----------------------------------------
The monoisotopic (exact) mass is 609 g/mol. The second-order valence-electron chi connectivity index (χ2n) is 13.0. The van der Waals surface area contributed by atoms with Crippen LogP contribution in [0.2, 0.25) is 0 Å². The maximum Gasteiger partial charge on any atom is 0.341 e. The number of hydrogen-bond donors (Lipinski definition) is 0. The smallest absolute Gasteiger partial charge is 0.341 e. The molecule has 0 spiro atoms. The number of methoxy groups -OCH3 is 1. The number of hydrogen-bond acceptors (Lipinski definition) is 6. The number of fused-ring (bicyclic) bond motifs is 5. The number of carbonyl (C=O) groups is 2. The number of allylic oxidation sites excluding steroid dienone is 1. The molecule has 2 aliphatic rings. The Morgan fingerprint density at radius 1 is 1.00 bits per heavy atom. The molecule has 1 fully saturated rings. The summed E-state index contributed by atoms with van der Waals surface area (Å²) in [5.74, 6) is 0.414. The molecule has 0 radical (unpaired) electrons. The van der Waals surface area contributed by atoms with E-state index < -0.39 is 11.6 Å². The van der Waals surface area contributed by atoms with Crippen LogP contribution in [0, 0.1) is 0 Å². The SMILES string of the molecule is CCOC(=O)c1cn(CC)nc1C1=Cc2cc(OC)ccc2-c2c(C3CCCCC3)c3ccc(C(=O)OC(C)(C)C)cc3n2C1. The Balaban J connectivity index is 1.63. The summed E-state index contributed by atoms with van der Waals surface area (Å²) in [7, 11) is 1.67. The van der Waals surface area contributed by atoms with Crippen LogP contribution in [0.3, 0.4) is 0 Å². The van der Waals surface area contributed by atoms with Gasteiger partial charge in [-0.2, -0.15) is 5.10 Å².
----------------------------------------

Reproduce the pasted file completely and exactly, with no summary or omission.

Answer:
The monoisotopic (exact) mass is 609 g/mol. The second-order valence-electron chi connectivity index (χ2n) is 13.0. The van der Waals surface area contributed by atoms with Crippen LogP contribution in [0.2, 0.25) is 0 Å². The maximum Gasteiger partial charge on any atom is 0.341 e. The number of hydrogen-bond donors (Lipinski definition) is 0. The smallest absolute Gasteiger partial charge is 0.341 e. The molecule has 0 spiro atoms. The number of methoxy groups -OCH3 is 1. The number of hydrogen-bond acceptors (Lipinski definition) is 6. The number of fused-ring (bicyclic) bond motifs is 5. The number of carbonyl (C=O) groups is 2. The number of allylic oxidation sites excluding steroid dienone is 1. The molecule has 2 aliphatic rings. The Morgan fingerprint density at radius 1 is 1.00 bits per heavy atom. The molecule has 1 fully saturated rings. The summed E-state index contributed by atoms with van der Waals surface area (Å²) in [5.74, 6) is 0.414. The molecule has 0 radical (unpaired) electrons. The van der Waals surface area contributed by atoms with E-state index < -0.39 is 11.6 Å². The van der Waals surface area contributed by atoms with Crippen LogP contribution in [0, 0.1) is 0 Å². The SMILES string of the molecule is CCOC(=O)c1cn(CC)nc1C1=Cc2cc(OC)ccc2-c2c(C3CCCCC3)c3ccc(C(=O)OC(C)(C)C)cc3n2C1. The Balaban J connectivity index is 1.63. The summed E-state index contributed by atoms with van der Waals surface area (Å²) in [7, 11) is 1.67. The van der Waals surface area contributed by atoms with Crippen LogP contribution in [0.3, 0.4) is 0 Å². The van der Waals surface area contributed by atoms with Gasteiger partial charge in [-0.2, -0.15) is 5.10 Å².